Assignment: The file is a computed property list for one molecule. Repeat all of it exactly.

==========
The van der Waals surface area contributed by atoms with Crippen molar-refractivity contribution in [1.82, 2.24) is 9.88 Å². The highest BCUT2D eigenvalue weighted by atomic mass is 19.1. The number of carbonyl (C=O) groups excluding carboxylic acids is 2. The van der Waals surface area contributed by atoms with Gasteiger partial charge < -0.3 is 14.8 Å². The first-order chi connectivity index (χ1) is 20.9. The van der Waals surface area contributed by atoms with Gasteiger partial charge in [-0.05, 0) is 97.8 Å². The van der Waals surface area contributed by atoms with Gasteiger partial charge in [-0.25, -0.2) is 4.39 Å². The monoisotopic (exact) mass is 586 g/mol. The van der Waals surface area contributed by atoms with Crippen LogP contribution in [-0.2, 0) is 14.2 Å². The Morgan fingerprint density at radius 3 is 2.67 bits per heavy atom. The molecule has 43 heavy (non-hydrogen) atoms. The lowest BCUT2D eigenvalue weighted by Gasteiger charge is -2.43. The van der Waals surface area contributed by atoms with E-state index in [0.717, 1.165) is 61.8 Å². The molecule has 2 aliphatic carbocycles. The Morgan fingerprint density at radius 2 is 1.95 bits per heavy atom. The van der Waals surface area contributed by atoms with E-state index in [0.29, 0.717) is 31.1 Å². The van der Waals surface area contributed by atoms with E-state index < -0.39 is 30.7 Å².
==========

The van der Waals surface area contributed by atoms with Crippen molar-refractivity contribution in [1.82, 2.24) is 9.88 Å². The highest BCUT2D eigenvalue weighted by atomic mass is 19.1. The number of carbonyl (C=O) groups excluding carboxylic acids is 2. The van der Waals surface area contributed by atoms with Gasteiger partial charge < -0.3 is 14.8 Å². The first-order chi connectivity index (χ1) is 20.9. The van der Waals surface area contributed by atoms with Gasteiger partial charge in [-0.05, 0) is 97.8 Å². The van der Waals surface area contributed by atoms with Gasteiger partial charge in [-0.25, -0.2) is 4.39 Å². The monoisotopic (exact) mass is 586 g/mol. The van der Waals surface area contributed by atoms with Crippen LogP contribution in [-0.2, 0) is 14.2 Å². The Morgan fingerprint density at radius 3 is 2.67 bits per heavy atom. The molecule has 43 heavy (non-hydrogen) atoms. The lowest BCUT2D eigenvalue weighted by Gasteiger charge is -2.43. The van der Waals surface area contributed by atoms with E-state index in [0.717, 1.165) is 61.8 Å². The molecule has 2 aliphatic carbocycles. The Morgan fingerprint density at radius 2 is 1.95 bits per heavy atom. The van der Waals surface area contributed by atoms with E-state index in [0.29, 0.717) is 31.1 Å². The van der Waals surface area contributed by atoms with E-state index < -0.39 is 30.7 Å².